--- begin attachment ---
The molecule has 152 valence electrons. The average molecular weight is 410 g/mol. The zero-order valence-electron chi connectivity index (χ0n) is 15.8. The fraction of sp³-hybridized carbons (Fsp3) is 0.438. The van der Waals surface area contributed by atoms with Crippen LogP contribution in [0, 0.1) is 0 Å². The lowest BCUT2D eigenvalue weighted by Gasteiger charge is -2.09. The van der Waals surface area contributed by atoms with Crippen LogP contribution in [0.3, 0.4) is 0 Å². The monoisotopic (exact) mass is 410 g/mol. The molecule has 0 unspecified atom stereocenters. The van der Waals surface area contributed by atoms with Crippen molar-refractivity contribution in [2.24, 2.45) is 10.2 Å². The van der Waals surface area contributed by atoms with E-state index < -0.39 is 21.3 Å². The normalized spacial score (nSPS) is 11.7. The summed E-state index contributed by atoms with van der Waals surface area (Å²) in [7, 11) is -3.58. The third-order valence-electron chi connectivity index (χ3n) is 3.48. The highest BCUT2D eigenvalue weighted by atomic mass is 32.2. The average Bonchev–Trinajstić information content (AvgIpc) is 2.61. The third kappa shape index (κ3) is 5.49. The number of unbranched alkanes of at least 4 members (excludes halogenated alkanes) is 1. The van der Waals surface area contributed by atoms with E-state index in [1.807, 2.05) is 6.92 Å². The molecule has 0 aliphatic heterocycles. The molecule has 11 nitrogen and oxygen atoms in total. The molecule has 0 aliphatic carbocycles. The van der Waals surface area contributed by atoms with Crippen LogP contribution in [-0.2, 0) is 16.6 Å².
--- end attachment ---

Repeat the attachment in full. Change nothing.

The molecule has 152 valence electrons. The average molecular weight is 410 g/mol. The zero-order valence-electron chi connectivity index (χ0n) is 15.8. The fraction of sp³-hybridized carbons (Fsp3) is 0.438. The van der Waals surface area contributed by atoms with Crippen LogP contribution in [0, 0.1) is 0 Å². The lowest BCUT2D eigenvalue weighted by Gasteiger charge is -2.09. The van der Waals surface area contributed by atoms with Crippen LogP contribution in [0.3, 0.4) is 0 Å². The monoisotopic (exact) mass is 410 g/mol. The molecule has 0 unspecified atom stereocenters. The van der Waals surface area contributed by atoms with Crippen molar-refractivity contribution in [2.24, 2.45) is 10.2 Å². The van der Waals surface area contributed by atoms with E-state index < -0.39 is 21.3 Å². The normalized spacial score (nSPS) is 11.7. The summed E-state index contributed by atoms with van der Waals surface area (Å²) in [7, 11) is -3.58. The third-order valence-electron chi connectivity index (χ3n) is 3.48. The highest BCUT2D eigenvalue weighted by atomic mass is 32.2. The average Bonchev–Trinajstić information content (AvgIpc) is 2.61. The third kappa shape index (κ3) is 5.49. The number of unbranched alkanes of at least 4 members (excludes halogenated alkanes) is 1. The van der Waals surface area contributed by atoms with E-state index in [1.807, 2.05) is 6.92 Å². The molecule has 0 aliphatic heterocycles. The molecule has 11 nitrogen and oxygen atoms in total. The molecule has 0 aliphatic carbocycles. The van der Waals surface area contributed by atoms with Crippen LogP contribution in [-0.2, 0) is 16.6 Å².